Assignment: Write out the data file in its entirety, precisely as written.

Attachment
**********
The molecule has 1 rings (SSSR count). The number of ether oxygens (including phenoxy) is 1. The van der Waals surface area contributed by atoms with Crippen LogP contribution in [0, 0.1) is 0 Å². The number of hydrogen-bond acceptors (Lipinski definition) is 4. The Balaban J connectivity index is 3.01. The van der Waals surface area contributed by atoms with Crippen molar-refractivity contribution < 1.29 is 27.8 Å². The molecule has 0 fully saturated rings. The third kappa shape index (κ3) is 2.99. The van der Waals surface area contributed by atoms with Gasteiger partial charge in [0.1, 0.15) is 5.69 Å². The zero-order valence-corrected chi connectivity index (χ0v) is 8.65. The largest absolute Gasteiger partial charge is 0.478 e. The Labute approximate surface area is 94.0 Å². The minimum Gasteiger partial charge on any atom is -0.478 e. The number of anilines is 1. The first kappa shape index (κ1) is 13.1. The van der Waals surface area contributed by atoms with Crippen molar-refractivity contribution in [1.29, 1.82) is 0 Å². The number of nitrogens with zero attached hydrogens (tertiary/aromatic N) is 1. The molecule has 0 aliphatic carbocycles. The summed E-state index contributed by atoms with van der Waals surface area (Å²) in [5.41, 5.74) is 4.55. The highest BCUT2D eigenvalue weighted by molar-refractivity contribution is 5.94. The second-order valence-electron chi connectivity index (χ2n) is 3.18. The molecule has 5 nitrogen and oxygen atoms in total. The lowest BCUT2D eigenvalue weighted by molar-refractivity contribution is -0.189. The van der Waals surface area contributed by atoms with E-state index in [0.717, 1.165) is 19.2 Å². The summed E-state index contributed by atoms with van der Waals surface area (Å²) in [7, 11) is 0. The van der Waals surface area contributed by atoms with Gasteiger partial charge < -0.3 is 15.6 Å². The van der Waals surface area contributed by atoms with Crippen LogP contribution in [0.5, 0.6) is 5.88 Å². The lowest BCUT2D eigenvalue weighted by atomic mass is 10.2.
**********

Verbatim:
The molecule has 1 rings (SSSR count). The number of ether oxygens (including phenoxy) is 1. The van der Waals surface area contributed by atoms with Crippen LogP contribution in [0, 0.1) is 0 Å². The number of hydrogen-bond acceptors (Lipinski definition) is 4. The Balaban J connectivity index is 3.01. The van der Waals surface area contributed by atoms with Crippen molar-refractivity contribution < 1.29 is 27.8 Å². The molecule has 0 fully saturated rings. The third kappa shape index (κ3) is 2.99. The van der Waals surface area contributed by atoms with Gasteiger partial charge in [0.1, 0.15) is 5.69 Å². The zero-order valence-corrected chi connectivity index (χ0v) is 8.65. The largest absolute Gasteiger partial charge is 0.478 e. The Labute approximate surface area is 94.0 Å². The minimum Gasteiger partial charge on any atom is -0.478 e. The number of anilines is 1. The first kappa shape index (κ1) is 13.1. The van der Waals surface area contributed by atoms with Crippen molar-refractivity contribution in [1.29, 1.82) is 0 Å². The number of nitrogens with zero attached hydrogens (tertiary/aromatic N) is 1. The molecule has 0 aliphatic carbocycles. The summed E-state index contributed by atoms with van der Waals surface area (Å²) in [5.41, 5.74) is 4.55. The highest BCUT2D eigenvalue weighted by molar-refractivity contribution is 5.94. The second-order valence-electron chi connectivity index (χ2n) is 3.18. The molecule has 5 nitrogen and oxygen atoms in total. The lowest BCUT2D eigenvalue weighted by molar-refractivity contribution is -0.189. The van der Waals surface area contributed by atoms with E-state index in [0.717, 1.165) is 19.2 Å². The summed E-state index contributed by atoms with van der Waals surface area (Å²) in [7, 11) is 0. The van der Waals surface area contributed by atoms with Gasteiger partial charge < -0.3 is 15.6 Å². The van der Waals surface area contributed by atoms with Crippen LogP contribution in [0.5, 0.6) is 5.88 Å². The lowest BCUT2D eigenvalue weighted by atomic mass is 10.2.